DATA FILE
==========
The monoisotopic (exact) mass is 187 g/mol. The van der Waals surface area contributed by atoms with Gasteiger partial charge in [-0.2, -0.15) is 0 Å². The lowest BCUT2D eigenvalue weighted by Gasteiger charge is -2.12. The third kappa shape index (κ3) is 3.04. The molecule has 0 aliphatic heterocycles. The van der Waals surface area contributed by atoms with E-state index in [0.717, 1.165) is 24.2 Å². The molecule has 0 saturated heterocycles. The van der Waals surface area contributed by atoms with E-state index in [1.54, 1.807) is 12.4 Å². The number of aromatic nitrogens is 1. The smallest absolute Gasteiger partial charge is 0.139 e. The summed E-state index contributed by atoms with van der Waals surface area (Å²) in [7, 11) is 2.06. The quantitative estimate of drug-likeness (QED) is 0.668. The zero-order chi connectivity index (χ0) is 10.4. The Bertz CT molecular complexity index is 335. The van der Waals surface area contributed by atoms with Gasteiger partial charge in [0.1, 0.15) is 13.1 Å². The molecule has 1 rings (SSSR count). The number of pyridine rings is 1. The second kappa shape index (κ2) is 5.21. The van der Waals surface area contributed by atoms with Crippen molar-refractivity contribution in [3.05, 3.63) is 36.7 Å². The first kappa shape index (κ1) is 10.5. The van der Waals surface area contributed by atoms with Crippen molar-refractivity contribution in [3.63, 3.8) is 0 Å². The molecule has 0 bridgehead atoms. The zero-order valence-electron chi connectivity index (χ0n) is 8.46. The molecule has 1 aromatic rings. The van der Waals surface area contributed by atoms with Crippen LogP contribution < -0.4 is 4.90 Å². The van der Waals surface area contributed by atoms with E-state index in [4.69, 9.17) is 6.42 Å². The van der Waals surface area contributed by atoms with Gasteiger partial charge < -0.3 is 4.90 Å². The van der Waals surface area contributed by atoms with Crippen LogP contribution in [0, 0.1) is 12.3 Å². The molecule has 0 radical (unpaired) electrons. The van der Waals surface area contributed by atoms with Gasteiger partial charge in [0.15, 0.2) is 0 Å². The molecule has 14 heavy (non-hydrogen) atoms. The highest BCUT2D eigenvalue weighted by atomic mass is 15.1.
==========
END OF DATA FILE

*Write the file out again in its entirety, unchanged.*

The monoisotopic (exact) mass is 187 g/mol. The van der Waals surface area contributed by atoms with Gasteiger partial charge in [-0.2, -0.15) is 0 Å². The lowest BCUT2D eigenvalue weighted by Gasteiger charge is -2.12. The third kappa shape index (κ3) is 3.04. The molecule has 0 aliphatic heterocycles. The van der Waals surface area contributed by atoms with E-state index in [0.717, 1.165) is 24.2 Å². The molecule has 0 saturated heterocycles. The van der Waals surface area contributed by atoms with E-state index in [1.54, 1.807) is 12.4 Å². The number of aromatic nitrogens is 1. The smallest absolute Gasteiger partial charge is 0.139 e. The summed E-state index contributed by atoms with van der Waals surface area (Å²) in [7, 11) is 2.06. The quantitative estimate of drug-likeness (QED) is 0.668. The zero-order chi connectivity index (χ0) is 10.4. The Bertz CT molecular complexity index is 335. The van der Waals surface area contributed by atoms with Gasteiger partial charge in [0.1, 0.15) is 13.1 Å². The molecule has 1 rings (SSSR count). The number of pyridine rings is 1. The second kappa shape index (κ2) is 5.21. The van der Waals surface area contributed by atoms with Crippen molar-refractivity contribution in [3.05, 3.63) is 36.7 Å². The first kappa shape index (κ1) is 10.5. The van der Waals surface area contributed by atoms with Crippen molar-refractivity contribution in [3.63, 3.8) is 0 Å². The molecule has 0 bridgehead atoms. The zero-order valence-electron chi connectivity index (χ0n) is 8.46. The molecule has 1 aromatic rings. The van der Waals surface area contributed by atoms with Crippen LogP contribution < -0.4 is 4.90 Å². The van der Waals surface area contributed by atoms with E-state index in [4.69, 9.17) is 6.42 Å². The van der Waals surface area contributed by atoms with Gasteiger partial charge < -0.3 is 4.90 Å². The van der Waals surface area contributed by atoms with Crippen LogP contribution in [0, 0.1) is 12.3 Å². The molecule has 0 radical (unpaired) electrons. The van der Waals surface area contributed by atoms with Gasteiger partial charge in [0.15, 0.2) is 0 Å². The molecule has 14 heavy (non-hydrogen) atoms. The highest BCUT2D eigenvalue weighted by atomic mass is 15.1.